Except for some massaging, Ohio lawmakers are all but done writing a new law that changes how the state will measure and tell the public how well or poorly its schools are performing.
The most that many of us probably know about House Bill 555 and the new state school report card is that it will drop labels that have become familiar in the past decade, such as “Academic Emergency” and “Excellent with Distinction, ” to describe a school district or building’s overall performance. The new law, expected to be wrapped up and signed by Dec. 31, will replace the current rating with the venerable letter grades from A to F, with no plus-and-minus shadings to soften the edges.
But as legislation goes, this one has had its share of contention, involving everything from cut scores and the rigor of testing to whether the law pushes too many changes too fast on schools. Of the issues raised during the legislative process, the one I found most “loaded” (for lack of a better word) was not a new issue at all. It had to do with poverty.
Here is an observation Bill Sims made in his testimony during the House Education Committee hearings on the bill. Referring to a simulation the Ohio Alliance for Public Charter Schools had run on the Performance Index category of assessments, the organization’s president and chief executive pointed out:
“The 66 schools that received As had an average economically disadvantaged rate of 13.2 percent. Compare that to the 277 schools that would receive Fs, which have an average economically disadvantaged rate of 90.6 percent.” At least four of the seven grading categories proposed, he noted, were achievement measures that strongly correlate with socioeconomic status.
The observation sets up the questions: In identifying the indicators on which schools are graded, are lawmakers taking sufficient account of poverty and its implications in education? Should policymakers demand the same performance level of a school or district with a 90 percent poverty rate as they do of another with a 13 percent rate?
President George W. Bush answered that question effectively with the memorable phrase “soft bigotry of low expectations.” It offends the sense of fairness and justice to sell children short simply because they are poor. And yet, the unfairness in holding a Helen Arnold CLC in inner-city Akron, for example, to the same accountability system as an elementary school in a wealthy Revere district, is just as obvious.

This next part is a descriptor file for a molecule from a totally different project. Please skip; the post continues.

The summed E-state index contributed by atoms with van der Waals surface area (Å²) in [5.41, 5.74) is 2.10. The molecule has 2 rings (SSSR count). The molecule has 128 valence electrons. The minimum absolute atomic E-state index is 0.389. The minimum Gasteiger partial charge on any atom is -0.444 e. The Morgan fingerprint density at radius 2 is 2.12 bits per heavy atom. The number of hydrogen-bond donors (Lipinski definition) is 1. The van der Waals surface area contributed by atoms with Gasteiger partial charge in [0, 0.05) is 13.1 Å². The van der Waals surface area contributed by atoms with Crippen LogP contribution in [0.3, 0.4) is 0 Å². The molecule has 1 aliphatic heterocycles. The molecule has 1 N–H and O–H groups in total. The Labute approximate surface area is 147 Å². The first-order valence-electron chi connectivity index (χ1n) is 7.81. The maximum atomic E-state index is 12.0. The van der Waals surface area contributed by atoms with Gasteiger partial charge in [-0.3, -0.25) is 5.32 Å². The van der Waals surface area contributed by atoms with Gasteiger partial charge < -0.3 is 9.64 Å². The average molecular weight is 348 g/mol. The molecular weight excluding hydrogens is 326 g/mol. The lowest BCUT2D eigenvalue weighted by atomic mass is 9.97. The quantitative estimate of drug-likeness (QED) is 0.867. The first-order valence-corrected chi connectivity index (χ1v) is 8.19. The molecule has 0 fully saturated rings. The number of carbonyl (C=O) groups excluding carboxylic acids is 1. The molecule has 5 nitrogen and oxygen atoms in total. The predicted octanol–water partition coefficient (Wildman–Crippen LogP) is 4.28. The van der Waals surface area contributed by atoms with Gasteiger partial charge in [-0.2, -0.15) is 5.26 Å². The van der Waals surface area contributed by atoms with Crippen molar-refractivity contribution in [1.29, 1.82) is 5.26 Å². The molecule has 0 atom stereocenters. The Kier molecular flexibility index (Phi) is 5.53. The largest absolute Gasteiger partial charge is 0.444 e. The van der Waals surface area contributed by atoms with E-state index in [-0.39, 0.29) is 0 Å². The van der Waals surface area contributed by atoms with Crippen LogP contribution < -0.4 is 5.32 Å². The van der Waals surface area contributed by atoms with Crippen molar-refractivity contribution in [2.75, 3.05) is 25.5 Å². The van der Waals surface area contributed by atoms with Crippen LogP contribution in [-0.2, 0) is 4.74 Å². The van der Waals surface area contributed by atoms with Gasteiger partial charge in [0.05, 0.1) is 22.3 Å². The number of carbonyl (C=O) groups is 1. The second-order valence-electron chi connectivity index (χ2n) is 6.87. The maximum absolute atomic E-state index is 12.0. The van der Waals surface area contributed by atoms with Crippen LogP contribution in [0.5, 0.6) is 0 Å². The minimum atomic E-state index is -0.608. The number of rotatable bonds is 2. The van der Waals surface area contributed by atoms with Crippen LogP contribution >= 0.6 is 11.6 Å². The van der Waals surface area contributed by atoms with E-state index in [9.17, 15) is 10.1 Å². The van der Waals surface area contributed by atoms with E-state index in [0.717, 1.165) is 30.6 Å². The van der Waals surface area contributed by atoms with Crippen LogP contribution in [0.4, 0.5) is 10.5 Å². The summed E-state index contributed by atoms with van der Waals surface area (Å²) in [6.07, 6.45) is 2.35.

To an extent, Ohio has tried the past several years to mediate this dilemma by using a “value-added” measure to capture progress, even if students don’t quite make the bar.
But the broader question is this: If fairness demands that a school system not sell any child short (that no child be left behind), are we as a society taking sufficient account of how poverty is implicated in school performance and achievement gaps?
It is easy to argue sometimes that poverty is not necessarily destiny as far as school achievement goes. So what if a family does not have the means for books in the home or enrichment programs? School is free, isn’t it? And what are libraries for? Some self-discipline, hard work and focus from parents and students go a long to erase many of the economic disadvantages.
Without question, there are examples enough of students and schools that beat all projections and excel in spite of miserably poor circumstances. What research increasingly is clarifying, though, is that we need to pay attention to poverty not simply because it represents a lack of something tangible — say adequate food or warm clothes or shelter. Findings from studies such as the multiyear Adverse Childhood Experiences project and brain development research indicate the multiple pathologies that arise from poverty and the unrelieved stresses those create in childhood years — having to cope with constant fear and anxiety, unstable living conditions, physical and emotional abuse and neglect — can so damage the developing brain that learning becomes a difficulty, beyond anything a value-added measure can mitigate.
Ofobike is the Beacon Journal chief editorial writer. She can be reached at 330-996-3513 or by email at firstname.lastname@example.org.